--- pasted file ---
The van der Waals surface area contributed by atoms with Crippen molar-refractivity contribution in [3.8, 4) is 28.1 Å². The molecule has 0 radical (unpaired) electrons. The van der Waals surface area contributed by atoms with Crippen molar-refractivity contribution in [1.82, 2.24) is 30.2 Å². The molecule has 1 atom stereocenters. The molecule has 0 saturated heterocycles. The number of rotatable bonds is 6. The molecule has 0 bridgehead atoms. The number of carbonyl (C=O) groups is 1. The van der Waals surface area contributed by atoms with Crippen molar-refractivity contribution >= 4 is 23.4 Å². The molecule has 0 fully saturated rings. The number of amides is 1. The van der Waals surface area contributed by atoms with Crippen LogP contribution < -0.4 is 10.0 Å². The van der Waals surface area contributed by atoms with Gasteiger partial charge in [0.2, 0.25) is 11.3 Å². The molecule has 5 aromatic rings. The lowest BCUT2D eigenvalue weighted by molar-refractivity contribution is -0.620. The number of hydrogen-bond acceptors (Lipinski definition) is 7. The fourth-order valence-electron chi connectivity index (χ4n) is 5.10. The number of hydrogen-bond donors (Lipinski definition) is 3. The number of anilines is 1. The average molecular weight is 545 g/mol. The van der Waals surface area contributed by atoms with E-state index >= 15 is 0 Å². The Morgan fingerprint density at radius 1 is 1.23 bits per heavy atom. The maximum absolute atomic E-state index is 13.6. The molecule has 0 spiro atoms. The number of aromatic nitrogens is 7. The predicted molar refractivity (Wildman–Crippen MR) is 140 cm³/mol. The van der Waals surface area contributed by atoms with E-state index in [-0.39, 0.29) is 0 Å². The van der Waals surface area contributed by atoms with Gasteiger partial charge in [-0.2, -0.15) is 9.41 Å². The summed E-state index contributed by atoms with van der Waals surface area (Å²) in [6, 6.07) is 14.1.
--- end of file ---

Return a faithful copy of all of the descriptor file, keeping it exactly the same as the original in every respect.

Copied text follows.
The van der Waals surface area contributed by atoms with Crippen molar-refractivity contribution in [3.8, 4) is 28.1 Å². The molecule has 0 radical (unpaired) electrons. The van der Waals surface area contributed by atoms with Crippen molar-refractivity contribution in [1.82, 2.24) is 30.2 Å². The molecule has 1 atom stereocenters. The molecule has 0 saturated heterocycles. The number of rotatable bonds is 6. The molecule has 0 bridgehead atoms. The number of carbonyl (C=O) groups is 1. The van der Waals surface area contributed by atoms with Crippen molar-refractivity contribution >= 4 is 23.4 Å². The molecule has 0 fully saturated rings. The number of amides is 1. The van der Waals surface area contributed by atoms with Crippen LogP contribution < -0.4 is 10.0 Å². The van der Waals surface area contributed by atoms with Gasteiger partial charge in [0.2, 0.25) is 11.3 Å². The molecule has 5 aromatic rings. The lowest BCUT2D eigenvalue weighted by molar-refractivity contribution is -0.620. The number of hydrogen-bond acceptors (Lipinski definition) is 7. The fourth-order valence-electron chi connectivity index (χ4n) is 5.10. The number of hydrogen-bond donors (Lipinski definition) is 3. The number of anilines is 1. The average molecular weight is 545 g/mol. The van der Waals surface area contributed by atoms with E-state index >= 15 is 0 Å². The Morgan fingerprint density at radius 1 is 1.23 bits per heavy atom. The maximum absolute atomic E-state index is 13.6. The molecule has 0 spiro atoms. The number of aromatic nitrogens is 7. The predicted molar refractivity (Wildman–Crippen MR) is 140 cm³/mol. The van der Waals surface area contributed by atoms with E-state index in [-0.39, 0.29) is 0 Å². The van der Waals surface area contributed by atoms with Gasteiger partial charge in [-0.2, -0.15) is 9.41 Å². The summed E-state index contributed by atoms with van der Waals surface area (Å²) in [6, 6.07) is 14.1.